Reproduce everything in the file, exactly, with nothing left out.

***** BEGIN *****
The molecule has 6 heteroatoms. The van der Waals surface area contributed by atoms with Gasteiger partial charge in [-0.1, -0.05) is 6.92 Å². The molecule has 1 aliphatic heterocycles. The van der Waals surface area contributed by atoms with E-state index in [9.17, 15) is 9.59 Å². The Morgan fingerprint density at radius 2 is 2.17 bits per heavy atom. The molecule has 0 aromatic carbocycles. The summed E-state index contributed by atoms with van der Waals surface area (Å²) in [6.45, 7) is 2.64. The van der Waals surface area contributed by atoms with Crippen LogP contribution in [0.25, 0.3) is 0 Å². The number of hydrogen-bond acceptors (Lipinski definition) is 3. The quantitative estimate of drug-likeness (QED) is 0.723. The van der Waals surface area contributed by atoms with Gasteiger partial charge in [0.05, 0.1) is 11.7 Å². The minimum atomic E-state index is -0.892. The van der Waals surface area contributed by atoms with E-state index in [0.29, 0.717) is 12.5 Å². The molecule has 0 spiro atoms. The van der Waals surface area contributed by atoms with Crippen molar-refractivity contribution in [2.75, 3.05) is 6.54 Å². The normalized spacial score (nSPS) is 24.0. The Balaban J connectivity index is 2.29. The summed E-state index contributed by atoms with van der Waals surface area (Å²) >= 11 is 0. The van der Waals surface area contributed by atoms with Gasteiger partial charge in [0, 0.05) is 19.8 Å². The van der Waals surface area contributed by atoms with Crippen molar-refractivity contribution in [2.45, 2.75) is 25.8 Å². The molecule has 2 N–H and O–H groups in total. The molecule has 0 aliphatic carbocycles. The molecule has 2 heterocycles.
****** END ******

The molecule has 6 heteroatoms. The van der Waals surface area contributed by atoms with Gasteiger partial charge in [-0.1, -0.05) is 6.92 Å². The molecule has 1 aliphatic heterocycles. The van der Waals surface area contributed by atoms with E-state index in [9.17, 15) is 9.59 Å². The Morgan fingerprint density at radius 2 is 2.17 bits per heavy atom. The molecule has 0 aromatic carbocycles. The summed E-state index contributed by atoms with van der Waals surface area (Å²) in [6.45, 7) is 2.64. The van der Waals surface area contributed by atoms with Crippen LogP contribution in [0.25, 0.3) is 0 Å². The number of hydrogen-bond acceptors (Lipinski definition) is 3. The quantitative estimate of drug-likeness (QED) is 0.723. The van der Waals surface area contributed by atoms with Gasteiger partial charge in [0.05, 0.1) is 11.7 Å². The minimum atomic E-state index is -0.892. The van der Waals surface area contributed by atoms with E-state index in [0.29, 0.717) is 12.5 Å². The molecule has 0 spiro atoms. The van der Waals surface area contributed by atoms with Crippen molar-refractivity contribution in [2.75, 3.05) is 6.54 Å². The normalized spacial score (nSPS) is 24.0. The Balaban J connectivity index is 2.29. The summed E-state index contributed by atoms with van der Waals surface area (Å²) >= 11 is 0. The van der Waals surface area contributed by atoms with Gasteiger partial charge in [0, 0.05) is 19.8 Å². The van der Waals surface area contributed by atoms with Crippen molar-refractivity contribution in [2.45, 2.75) is 25.8 Å². The molecule has 2 N–H and O–H groups in total. The molecule has 0 aliphatic carbocycles. The molecule has 2 heterocycles.